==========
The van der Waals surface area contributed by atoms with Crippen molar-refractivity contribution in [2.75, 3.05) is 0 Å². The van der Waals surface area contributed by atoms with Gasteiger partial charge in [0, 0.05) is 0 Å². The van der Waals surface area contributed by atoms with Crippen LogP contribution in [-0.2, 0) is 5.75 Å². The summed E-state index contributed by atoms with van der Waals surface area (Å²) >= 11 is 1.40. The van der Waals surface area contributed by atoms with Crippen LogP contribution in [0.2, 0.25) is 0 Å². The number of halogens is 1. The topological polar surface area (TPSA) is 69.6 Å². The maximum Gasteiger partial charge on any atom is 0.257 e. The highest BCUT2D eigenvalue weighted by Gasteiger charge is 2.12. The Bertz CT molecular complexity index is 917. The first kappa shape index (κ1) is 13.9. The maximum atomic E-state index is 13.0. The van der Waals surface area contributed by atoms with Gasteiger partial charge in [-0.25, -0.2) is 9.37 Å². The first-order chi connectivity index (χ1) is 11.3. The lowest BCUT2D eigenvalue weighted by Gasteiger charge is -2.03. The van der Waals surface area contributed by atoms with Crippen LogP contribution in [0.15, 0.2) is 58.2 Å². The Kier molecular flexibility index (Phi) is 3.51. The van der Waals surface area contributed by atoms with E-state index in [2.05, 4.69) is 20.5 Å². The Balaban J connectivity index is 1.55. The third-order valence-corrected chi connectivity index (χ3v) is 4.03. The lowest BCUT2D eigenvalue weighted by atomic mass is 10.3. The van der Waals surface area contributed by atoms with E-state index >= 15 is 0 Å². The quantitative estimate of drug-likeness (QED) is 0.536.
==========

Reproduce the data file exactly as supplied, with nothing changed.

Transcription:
The van der Waals surface area contributed by atoms with Crippen molar-refractivity contribution in [2.75, 3.05) is 0 Å². The van der Waals surface area contributed by atoms with Gasteiger partial charge in [0, 0.05) is 0 Å². The van der Waals surface area contributed by atoms with Crippen LogP contribution in [-0.2, 0) is 5.75 Å². The summed E-state index contributed by atoms with van der Waals surface area (Å²) >= 11 is 1.40. The van der Waals surface area contributed by atoms with Crippen LogP contribution in [0.2, 0.25) is 0 Å². The number of halogens is 1. The topological polar surface area (TPSA) is 69.6 Å². The maximum Gasteiger partial charge on any atom is 0.257 e. The highest BCUT2D eigenvalue weighted by Gasteiger charge is 2.12. The Bertz CT molecular complexity index is 917. The first kappa shape index (κ1) is 13.9. The maximum atomic E-state index is 13.0. The van der Waals surface area contributed by atoms with Gasteiger partial charge in [-0.25, -0.2) is 9.37 Å². The first-order chi connectivity index (χ1) is 11.3. The lowest BCUT2D eigenvalue weighted by Gasteiger charge is -2.03. The van der Waals surface area contributed by atoms with Crippen LogP contribution in [0.15, 0.2) is 58.2 Å². The Kier molecular flexibility index (Phi) is 3.51. The van der Waals surface area contributed by atoms with E-state index in [2.05, 4.69) is 20.5 Å². The Balaban J connectivity index is 1.55. The third-order valence-corrected chi connectivity index (χ3v) is 4.03. The lowest BCUT2D eigenvalue weighted by atomic mass is 10.3. The van der Waals surface area contributed by atoms with E-state index >= 15 is 0 Å². The quantitative estimate of drug-likeness (QED) is 0.536.